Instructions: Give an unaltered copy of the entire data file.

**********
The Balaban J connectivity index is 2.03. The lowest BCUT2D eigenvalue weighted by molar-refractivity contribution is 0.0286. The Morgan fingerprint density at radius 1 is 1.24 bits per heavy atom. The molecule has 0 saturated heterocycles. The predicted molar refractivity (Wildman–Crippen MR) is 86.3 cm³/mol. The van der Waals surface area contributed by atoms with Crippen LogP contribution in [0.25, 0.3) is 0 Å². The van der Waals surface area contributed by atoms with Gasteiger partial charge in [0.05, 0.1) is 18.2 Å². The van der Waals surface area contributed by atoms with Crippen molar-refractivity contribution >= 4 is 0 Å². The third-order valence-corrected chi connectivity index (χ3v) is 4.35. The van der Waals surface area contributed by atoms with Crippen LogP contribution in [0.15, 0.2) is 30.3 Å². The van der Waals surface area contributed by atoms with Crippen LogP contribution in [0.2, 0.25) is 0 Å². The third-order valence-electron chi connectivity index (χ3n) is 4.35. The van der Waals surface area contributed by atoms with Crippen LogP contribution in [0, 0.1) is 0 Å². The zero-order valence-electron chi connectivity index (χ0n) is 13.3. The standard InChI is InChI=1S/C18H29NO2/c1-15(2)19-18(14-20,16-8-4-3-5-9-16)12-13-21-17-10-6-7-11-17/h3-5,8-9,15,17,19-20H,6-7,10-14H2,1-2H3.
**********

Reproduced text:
The Balaban J connectivity index is 2.03. The lowest BCUT2D eigenvalue weighted by molar-refractivity contribution is 0.0286. The Morgan fingerprint density at radius 1 is 1.24 bits per heavy atom. The molecule has 0 saturated heterocycles. The predicted molar refractivity (Wildman–Crippen MR) is 86.3 cm³/mol. The van der Waals surface area contributed by atoms with Crippen LogP contribution in [0.25, 0.3) is 0 Å². The van der Waals surface area contributed by atoms with Gasteiger partial charge in [0.05, 0.1) is 18.2 Å². The van der Waals surface area contributed by atoms with Crippen molar-refractivity contribution >= 4 is 0 Å². The third-order valence-corrected chi connectivity index (χ3v) is 4.35. The van der Waals surface area contributed by atoms with Crippen LogP contribution in [0.15, 0.2) is 30.3 Å². The van der Waals surface area contributed by atoms with Crippen LogP contribution in [0.2, 0.25) is 0 Å². The third-order valence-electron chi connectivity index (χ3n) is 4.35. The van der Waals surface area contributed by atoms with Crippen LogP contribution in [0, 0.1) is 0 Å². The zero-order valence-electron chi connectivity index (χ0n) is 13.3. The standard InChI is InChI=1S/C18H29NO2/c1-15(2)19-18(14-20,16-8-4-3-5-9-16)12-13-21-17-10-6-7-11-17/h3-5,8-9,15,17,19-20H,6-7,10-14H2,1-2H3.